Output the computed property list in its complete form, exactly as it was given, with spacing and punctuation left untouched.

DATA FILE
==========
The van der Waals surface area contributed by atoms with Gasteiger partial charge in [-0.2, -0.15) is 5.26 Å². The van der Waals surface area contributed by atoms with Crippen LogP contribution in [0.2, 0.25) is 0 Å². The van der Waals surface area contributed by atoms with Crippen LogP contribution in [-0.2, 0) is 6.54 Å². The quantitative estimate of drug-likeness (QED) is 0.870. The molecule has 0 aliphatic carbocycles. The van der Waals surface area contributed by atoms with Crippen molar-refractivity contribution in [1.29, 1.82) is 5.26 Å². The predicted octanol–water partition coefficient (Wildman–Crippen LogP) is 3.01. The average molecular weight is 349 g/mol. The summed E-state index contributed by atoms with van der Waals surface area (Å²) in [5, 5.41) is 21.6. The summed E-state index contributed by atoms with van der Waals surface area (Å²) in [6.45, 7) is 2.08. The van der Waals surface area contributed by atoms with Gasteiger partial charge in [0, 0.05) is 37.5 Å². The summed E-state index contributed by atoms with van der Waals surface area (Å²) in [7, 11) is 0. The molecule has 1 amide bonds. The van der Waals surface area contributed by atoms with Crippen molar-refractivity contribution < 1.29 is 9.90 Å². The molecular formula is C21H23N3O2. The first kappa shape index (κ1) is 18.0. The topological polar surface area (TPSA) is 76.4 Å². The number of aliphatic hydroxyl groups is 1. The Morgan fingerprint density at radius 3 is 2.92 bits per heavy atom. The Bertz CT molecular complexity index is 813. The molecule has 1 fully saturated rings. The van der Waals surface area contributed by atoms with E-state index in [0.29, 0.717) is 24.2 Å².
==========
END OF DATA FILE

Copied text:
The van der Waals surface area contributed by atoms with Gasteiger partial charge in [-0.2, -0.15) is 5.26 Å². The van der Waals surface area contributed by atoms with Crippen LogP contribution in [0.2, 0.25) is 0 Å². The van der Waals surface area contributed by atoms with Crippen LogP contribution in [-0.2, 0) is 6.54 Å². The quantitative estimate of drug-likeness (QED) is 0.870. The molecule has 0 aliphatic carbocycles. The van der Waals surface area contributed by atoms with Crippen molar-refractivity contribution in [1.29, 1.82) is 5.26 Å². The predicted octanol–water partition coefficient (Wildman–Crippen LogP) is 3.01. The average molecular weight is 349 g/mol. The summed E-state index contributed by atoms with van der Waals surface area (Å²) in [5, 5.41) is 21.6. The summed E-state index contributed by atoms with van der Waals surface area (Å²) in [6.45, 7) is 2.08. The van der Waals surface area contributed by atoms with Gasteiger partial charge in [0, 0.05) is 37.5 Å². The summed E-state index contributed by atoms with van der Waals surface area (Å²) in [7, 11) is 0. The molecule has 1 amide bonds. The van der Waals surface area contributed by atoms with Crippen molar-refractivity contribution < 1.29 is 9.90 Å². The molecular formula is C21H23N3O2. The first kappa shape index (κ1) is 18.0. The topological polar surface area (TPSA) is 76.4 Å². The number of aliphatic hydroxyl groups is 1. The Morgan fingerprint density at radius 3 is 2.92 bits per heavy atom. The Bertz CT molecular complexity index is 813. The molecule has 1 fully saturated rings. The van der Waals surface area contributed by atoms with E-state index in [0.29, 0.717) is 24.2 Å².